• 4) long-term and short term toxicities
  136. Who should be given HAART?
    Any HIV positive patient who wants it.
  137. 3 correlations in OI's
    • correlated with
    • 1) CD4 counts
    • 2) geographic location
    • 3) treatment status
  138. 3 aids defining malignancies
    • -kaposi's sarcoma (HHV8)
    • -NHL (EBV)
    • -cervial cancer (HPV)
  139. If you see a white plaque on the side of the tongue and the buccal mucosa what should you be thinking?
    oral hairy leukoplakia
  140. Most common cause of dysphagia in HIV patients
    candida esophagitis
  141. What is a severe and potentially life threatening fatal complication of NRTI treatment of HIV?
    lactic acidosis (severe diarrhea can occur)
  142. what is the single most common cause of symptomatic pancreatitis in HIV infected patients?
    medication-related pancreatitis
  143. Describe the types of resp conditions you see at the following CD4 counts:
    1) < 400 (1)
    2) < 200 (2)
    3) < 50 (3)
    • 1) kaposi's sarcoma
    • 2) PJP (PCP); atypical TB
    • 3) disseminated MAC; CMV pneumonia; fungal pneumonia
  144. Worldwide, what is the most common and most deadly OI in HIV?
  145. In saskatchewan, what is the most likely mode of HIV transmission in
    1) adult
    2) child
    • 1) IVDU
    • 2) secondary to infected mother
  146. If there is an HIV positive mother, why do we use PCR to test for HIV in the first 18 months rather than serum testing?
    can get a false positive if you test serum because of maternal Abs to HIV. PCR detects true virus
  147. Should you give live attenuated MMR and varicella vaccines in HIV positive kids?
    yes, benefits outweigh the risks
  148. When do you start primary prophylaxis in HIV patients (for what?) when do you stop prophylaxis?
    • start:
    • 1) CD4<200 - PJP (PCP)
    • 2) CD4<100 - toxoplasma encephalitis
    • 3) CD4 < 50 - disseminated MAC

    stop ALL of these when CD4 > 200
  149. What are the first line drugs for the following HIV-related OI's:
    1) Pneumocystis (PCP)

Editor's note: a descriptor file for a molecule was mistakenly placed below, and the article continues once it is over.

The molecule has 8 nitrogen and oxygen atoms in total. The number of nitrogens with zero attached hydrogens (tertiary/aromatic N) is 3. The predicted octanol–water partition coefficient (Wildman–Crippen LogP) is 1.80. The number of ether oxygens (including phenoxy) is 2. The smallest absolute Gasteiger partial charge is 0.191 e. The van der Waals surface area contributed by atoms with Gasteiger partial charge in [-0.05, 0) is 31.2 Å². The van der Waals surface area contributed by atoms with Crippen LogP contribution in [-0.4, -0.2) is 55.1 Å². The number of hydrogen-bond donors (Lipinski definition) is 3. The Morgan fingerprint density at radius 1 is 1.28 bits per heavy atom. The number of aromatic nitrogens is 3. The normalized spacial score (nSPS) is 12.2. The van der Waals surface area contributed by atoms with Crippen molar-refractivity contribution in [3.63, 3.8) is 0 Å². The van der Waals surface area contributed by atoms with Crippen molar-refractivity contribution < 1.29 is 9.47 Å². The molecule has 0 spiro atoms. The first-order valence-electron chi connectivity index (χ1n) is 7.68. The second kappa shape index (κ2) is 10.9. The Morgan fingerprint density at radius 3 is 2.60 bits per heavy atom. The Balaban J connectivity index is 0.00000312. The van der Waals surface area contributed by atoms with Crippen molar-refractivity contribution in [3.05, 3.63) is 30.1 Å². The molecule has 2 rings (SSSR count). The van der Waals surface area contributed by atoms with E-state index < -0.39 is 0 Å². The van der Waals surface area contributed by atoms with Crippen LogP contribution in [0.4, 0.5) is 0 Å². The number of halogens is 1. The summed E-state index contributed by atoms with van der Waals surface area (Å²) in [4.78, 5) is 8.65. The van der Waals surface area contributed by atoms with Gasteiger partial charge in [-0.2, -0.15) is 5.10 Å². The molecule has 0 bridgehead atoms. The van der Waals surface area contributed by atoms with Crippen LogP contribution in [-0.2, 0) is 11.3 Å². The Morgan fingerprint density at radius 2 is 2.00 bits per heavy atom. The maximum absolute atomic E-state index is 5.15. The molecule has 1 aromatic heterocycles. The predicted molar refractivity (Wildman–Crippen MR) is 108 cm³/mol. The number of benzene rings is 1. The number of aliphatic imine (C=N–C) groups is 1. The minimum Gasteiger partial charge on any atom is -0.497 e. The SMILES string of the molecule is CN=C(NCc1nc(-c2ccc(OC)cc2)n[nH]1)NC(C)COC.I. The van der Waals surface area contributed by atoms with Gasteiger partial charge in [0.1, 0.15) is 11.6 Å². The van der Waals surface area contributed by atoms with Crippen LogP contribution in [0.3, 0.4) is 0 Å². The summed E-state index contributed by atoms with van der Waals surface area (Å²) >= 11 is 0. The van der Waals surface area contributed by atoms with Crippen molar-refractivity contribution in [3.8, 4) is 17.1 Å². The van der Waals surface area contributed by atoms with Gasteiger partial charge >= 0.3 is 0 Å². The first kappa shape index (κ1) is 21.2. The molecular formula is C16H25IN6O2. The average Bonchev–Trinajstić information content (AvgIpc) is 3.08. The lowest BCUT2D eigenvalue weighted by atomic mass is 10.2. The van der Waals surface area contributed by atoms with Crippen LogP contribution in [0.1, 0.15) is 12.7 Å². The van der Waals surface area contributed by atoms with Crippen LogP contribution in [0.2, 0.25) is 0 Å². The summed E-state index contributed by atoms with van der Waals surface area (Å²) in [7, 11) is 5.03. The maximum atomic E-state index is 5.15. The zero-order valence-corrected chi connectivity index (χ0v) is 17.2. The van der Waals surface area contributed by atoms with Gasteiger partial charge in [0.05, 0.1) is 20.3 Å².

2) tocoplasma encephalitis
    3) disseminated MAC
    4) oral candidiasis
    • 1) Septra
    • 2) pyrimethamine+sulfadiazine+leucovorin
    • 3) azithromycin
    • 4) fluconazole
  150. What are the three take home points about OI's in HIV
    • 1) they are less common now that HAART is around
    • 2) common infections are still more likely that OI, but they may be presenting atypically
    • 3) need to treat the OI AND start HAART
  151. 3 important parisotologic concepts pertaining to helminth infections
    • 1) Migration
    • 2) worm burden
    • 3) autoinfection
  152. How do you get toxoplasma? (3)
    • 1) cat's poop
    • 2) blood transfusion
    • 3) steak tartare
  153. What must you rule out in a traveller that comes back with a fever? A key finding
    MALARIA!! a key finding is thrombocytopenia
  154. If someone has a travel history and a non-healing ulcer, what should you be thinking of?
  155. 3 findings that make you suspect toxocara. difference from Trichinella?
    • 1) young kid (<5) who like to play in sandbox
    • 2) eosinophilia
    • 3) loss of red reflex

    Trichinella is less common than this and affects children and adults equally
  156. What are 2 take home points on strongyloides
    • 1) most patients are asymptomatic
    • 2) infection can persist for many years because of autoinfection (some Korean war vets still have it)
  157. If you see eosinophilia, what should you look for?
    TISSUE INVASIVE helminths
  158. What is the criteria for SIRS (systemic inflammatory response syndrome) (4)
    • HR>90
    • RR>20
    • T<36 or T>38
    • WBC < 4 or >12; or 10% bands
  159. Define sepsis, severe sepsis, and septic shock
    • Sepsis: SIRS + confirmed infection
    • Severe Sepsis: Sepsis + one or more organ failures (decreased LOC, tachycard, low O2 sats, etc) but DOES respond to fluid boluses
    • Septic Shock: severe sepsis that does NOT respond to fluid boluses of crystalloid
  160. 3 specific therapies that reduce mortality
    • -early goal directed therapy
    • -early Abx therapy
    • -lung protection/ventilation therapy
  161. How do you treat dermatophytes?
    azoles are first line oral and systemic (tinea capitus and nail probs) treatments
  162. How to treat onychomycosis (2)
    • Terbinafine
    • itraconazole
  163. If you are considering an invasive bacterial infection and cannot test the relavent site. What should you ALWAYS do?
    get blood cultures
  164. Why combine abx? (3)
    • 1) broaden spectrum of activity
    • 2) prevent emergence of resistance
    • 3) additive or synergistic effects
  165. Describe the major classes of drugs and where they act
  166. describe the 4 catogories of chronic lyme disease. What is the only one that has been adequately studied?
    • Category 1: Sx of unknown cause, no Bb infection
    • Cat 2: Sx of illness other than lyme disease, no Bb infection
    • Cat 3: Sx on unknown cause, anti-Bb Abs with no objective findings of lyme disease
    • Cat 4: post lyme disease syndrome, clear Hx of previous lyme disease
  167. What are 4 abx you do NOT need to give intravenously
    fluoroquinolones, clindamycin, septra, metronidazole